Transfer/sec:     55.07MB

LodView was not able to serve 24 threads and 24 connections, so try it with only 1 thread and 1 connection:

$ wrk -t 1 -c 1 -d 30 http://localhost:8104/ontology/SoftwareProduct
Running 30s test @ http://localhost:8104/ontology/SoftwareProduct
  1 threads and 1 connections
  Thread Stats   Avg      Stdev     Max   +/- Stdev
    Latency     2.90ms   13.30ms 250.66ms   97.34%
    Req/Sec   715.41    251.08     1.48k    69.46%
  21227 requests in 30.01s, 68.61MB read
  Non-2xx or 3xx responses: 21227
Requests/sec:    707.24
Transfer/sec:      2.29MB

Even a single thread and a single connection cause the container to report errors, this will be investigated in the future.

FAQ

Why is RickView necessary? Performance doesn't matter and RAM costs almost nothing!

According to Hitzler 2021, mainstream adoption of the Semantic Web field has stagnated due to a lack of freely available performant, accessible, robust and adaptable tools. Instead, limited duration research grants motivate the proliferation of countless research prototypes, which are not optimized for any of those criteria, are not maintained after the project ends and finally compete for resources on crowded servers if they do not break down completely.

Can you implement feature X?

As RickView is still in the prototype stage, I would be very interested in hearing from you using it for your knowledge bases and am happy to assist you setting it up. Feature and pull requests are welcome, however the goal of RickView is to stay minimalistic and not serve every use case.

Why no .env support?

I think this would be overkill, as there is already a default configuration file, a custom configuration file, environment variables and Docker Compose supports .env out of the box as well. So my assumption is that you use the configuration file for local development and .env with Docker Compose. However if you need .env support outside of Docker Compose, just create an issue with a motivation and I may implement it.

How can I use it with large knowledge bases?

  1. Convert your data to the default HDT format using hdt-cpp.
  2. Deactivate the title and type indexes by setting large = true in data/config.toml or setting the environment variable RICKVIEW_LARGE=true.

Without the indexes, RickView's memory usage is only a few MB above the underlying HDT Sophia adapter in-memory graph, see benchmarks. For example, RickView on http://linkedspending.aksw.org/ uses ~ 2.6 GB RAM and contains LinkedSpending 2015, which is 30 GB as uncompressed N-Triples and 413 MB as zstd compressed HDT.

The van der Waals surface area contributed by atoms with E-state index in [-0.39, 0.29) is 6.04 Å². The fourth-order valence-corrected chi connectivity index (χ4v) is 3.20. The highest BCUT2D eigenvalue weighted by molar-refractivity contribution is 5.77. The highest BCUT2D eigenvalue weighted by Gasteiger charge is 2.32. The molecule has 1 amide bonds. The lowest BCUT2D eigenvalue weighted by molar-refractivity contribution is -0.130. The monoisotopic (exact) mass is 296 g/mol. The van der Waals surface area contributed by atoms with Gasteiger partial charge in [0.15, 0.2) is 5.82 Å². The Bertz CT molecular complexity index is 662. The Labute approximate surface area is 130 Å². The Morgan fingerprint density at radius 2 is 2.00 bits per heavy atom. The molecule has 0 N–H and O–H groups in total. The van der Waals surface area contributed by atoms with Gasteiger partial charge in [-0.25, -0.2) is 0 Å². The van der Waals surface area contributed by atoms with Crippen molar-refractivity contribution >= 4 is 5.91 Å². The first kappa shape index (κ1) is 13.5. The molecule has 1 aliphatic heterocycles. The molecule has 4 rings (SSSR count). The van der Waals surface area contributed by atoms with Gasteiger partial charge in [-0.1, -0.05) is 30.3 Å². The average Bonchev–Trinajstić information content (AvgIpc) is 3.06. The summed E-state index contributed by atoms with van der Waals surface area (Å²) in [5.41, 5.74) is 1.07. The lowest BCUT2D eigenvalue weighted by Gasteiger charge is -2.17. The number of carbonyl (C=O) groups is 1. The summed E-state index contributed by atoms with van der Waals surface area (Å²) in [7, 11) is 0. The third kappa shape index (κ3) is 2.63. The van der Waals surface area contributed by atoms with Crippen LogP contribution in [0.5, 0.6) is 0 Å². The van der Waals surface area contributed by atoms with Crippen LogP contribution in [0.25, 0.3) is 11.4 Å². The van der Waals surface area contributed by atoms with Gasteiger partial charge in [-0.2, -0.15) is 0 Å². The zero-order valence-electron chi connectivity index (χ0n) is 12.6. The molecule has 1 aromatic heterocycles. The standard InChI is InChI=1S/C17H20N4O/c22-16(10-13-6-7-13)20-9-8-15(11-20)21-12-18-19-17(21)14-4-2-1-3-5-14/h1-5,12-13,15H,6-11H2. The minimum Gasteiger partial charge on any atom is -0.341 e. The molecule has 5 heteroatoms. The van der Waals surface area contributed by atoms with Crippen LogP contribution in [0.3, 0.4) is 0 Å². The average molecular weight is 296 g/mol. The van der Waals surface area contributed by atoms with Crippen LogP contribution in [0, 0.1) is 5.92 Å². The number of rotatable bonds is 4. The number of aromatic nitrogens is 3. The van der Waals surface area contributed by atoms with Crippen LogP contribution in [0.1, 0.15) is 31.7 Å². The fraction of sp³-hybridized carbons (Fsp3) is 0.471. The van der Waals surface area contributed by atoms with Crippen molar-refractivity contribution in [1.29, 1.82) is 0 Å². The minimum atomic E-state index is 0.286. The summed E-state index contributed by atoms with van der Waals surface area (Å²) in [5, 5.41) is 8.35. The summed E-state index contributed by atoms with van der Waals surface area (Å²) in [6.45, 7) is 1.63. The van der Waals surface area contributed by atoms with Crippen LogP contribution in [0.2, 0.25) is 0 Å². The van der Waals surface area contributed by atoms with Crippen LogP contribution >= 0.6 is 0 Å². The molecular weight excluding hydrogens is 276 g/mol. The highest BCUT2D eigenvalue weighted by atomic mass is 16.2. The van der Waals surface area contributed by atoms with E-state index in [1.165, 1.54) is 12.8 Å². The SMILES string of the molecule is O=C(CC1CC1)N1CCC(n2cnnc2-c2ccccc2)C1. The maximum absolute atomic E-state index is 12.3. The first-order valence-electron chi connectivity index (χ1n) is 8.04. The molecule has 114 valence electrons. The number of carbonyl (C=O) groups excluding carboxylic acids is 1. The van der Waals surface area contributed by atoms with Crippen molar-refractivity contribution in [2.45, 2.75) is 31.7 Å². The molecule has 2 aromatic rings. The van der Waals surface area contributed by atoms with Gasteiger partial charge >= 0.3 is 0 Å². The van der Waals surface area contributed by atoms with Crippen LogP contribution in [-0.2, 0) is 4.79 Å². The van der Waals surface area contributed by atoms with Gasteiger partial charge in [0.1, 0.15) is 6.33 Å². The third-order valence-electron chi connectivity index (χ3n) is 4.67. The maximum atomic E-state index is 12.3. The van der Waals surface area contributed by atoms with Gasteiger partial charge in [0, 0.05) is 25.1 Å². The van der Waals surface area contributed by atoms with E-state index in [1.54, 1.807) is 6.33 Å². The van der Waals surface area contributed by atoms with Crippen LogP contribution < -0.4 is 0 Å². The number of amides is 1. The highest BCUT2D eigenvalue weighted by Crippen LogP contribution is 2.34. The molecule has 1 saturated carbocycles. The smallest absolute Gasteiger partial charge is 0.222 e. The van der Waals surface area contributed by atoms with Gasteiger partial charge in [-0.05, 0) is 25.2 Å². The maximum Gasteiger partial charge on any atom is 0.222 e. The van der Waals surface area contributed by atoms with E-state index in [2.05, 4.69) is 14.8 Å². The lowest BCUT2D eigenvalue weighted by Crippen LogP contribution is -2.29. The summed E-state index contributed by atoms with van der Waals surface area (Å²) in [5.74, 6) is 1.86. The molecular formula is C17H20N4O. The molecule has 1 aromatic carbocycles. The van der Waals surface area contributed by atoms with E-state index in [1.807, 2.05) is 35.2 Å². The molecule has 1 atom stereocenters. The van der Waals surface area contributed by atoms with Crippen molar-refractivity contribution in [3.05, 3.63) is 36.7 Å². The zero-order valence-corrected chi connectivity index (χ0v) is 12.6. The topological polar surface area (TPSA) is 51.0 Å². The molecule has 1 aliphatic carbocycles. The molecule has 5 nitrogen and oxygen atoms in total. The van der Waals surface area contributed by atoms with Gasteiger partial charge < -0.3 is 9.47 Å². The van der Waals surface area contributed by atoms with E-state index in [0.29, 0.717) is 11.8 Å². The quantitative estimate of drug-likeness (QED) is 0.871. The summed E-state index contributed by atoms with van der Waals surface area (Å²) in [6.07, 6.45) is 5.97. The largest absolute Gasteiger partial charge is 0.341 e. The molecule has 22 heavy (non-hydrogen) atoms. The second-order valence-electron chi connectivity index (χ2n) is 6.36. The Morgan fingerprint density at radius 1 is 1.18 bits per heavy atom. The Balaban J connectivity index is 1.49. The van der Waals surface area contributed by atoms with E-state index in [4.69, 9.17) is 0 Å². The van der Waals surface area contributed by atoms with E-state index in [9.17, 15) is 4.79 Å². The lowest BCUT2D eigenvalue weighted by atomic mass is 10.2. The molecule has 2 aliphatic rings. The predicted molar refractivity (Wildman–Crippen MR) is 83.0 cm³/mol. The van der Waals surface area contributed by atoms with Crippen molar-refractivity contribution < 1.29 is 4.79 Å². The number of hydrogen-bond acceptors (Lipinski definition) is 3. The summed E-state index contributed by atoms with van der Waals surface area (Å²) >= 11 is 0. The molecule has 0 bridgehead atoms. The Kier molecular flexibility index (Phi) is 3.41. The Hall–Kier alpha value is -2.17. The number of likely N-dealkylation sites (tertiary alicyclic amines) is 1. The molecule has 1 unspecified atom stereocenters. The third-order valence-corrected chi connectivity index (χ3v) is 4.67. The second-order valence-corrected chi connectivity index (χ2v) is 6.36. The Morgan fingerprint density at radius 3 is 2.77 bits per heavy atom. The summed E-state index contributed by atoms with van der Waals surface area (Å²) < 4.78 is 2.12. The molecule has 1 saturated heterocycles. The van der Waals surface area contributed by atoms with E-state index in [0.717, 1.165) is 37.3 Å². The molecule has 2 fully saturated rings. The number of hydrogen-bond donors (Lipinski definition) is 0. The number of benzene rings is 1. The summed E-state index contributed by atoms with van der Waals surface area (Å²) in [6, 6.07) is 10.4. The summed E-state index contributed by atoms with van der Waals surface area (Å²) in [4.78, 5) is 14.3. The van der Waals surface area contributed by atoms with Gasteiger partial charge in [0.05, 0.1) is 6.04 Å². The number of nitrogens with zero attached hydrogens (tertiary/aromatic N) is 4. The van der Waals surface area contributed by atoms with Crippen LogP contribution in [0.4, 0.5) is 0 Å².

When to use compression and why not support other compression formats?

HDT is a compressed binary format that still supports fast querying. It can be further compressed but then RickView needs to uncompress it before loading, which in a test with a large knowledge base increased loading time from ~15s to ~17s. Because decompression is done in streaming mode, this restricts the available compressors and may even result in faster loading if you use a slow drive such as an HDD and a fast CPU. zstd was chosen because it compresses and decompresses quickly with a high ratio, supports streaming, and adds little overhead to the RickView binary. Brotli compresses extremely slowly on high compression settings while GZip results in much larger file sizes. If you need support for another streaming compressor, please create an issue.

Why does it look exactly like LodView?

  1. LodView looks beautiful and works well, the only problems are performance and to a lesser degree simple containerized deployment.
  2. LodView is licensed under MIT, so that is allowed. LodView is Copyright (c) 2014 Diego Valerio Camarda and Alessandro Antonuccio.
  3. I can focus my limited time on programming instead of design decisions. Other designs may follow later.
  4. Users of LodView can switch without training.
  5. Performance comparisons are easier when the interface is very similar.

Dependencies

~21–29MB
~650K SLoC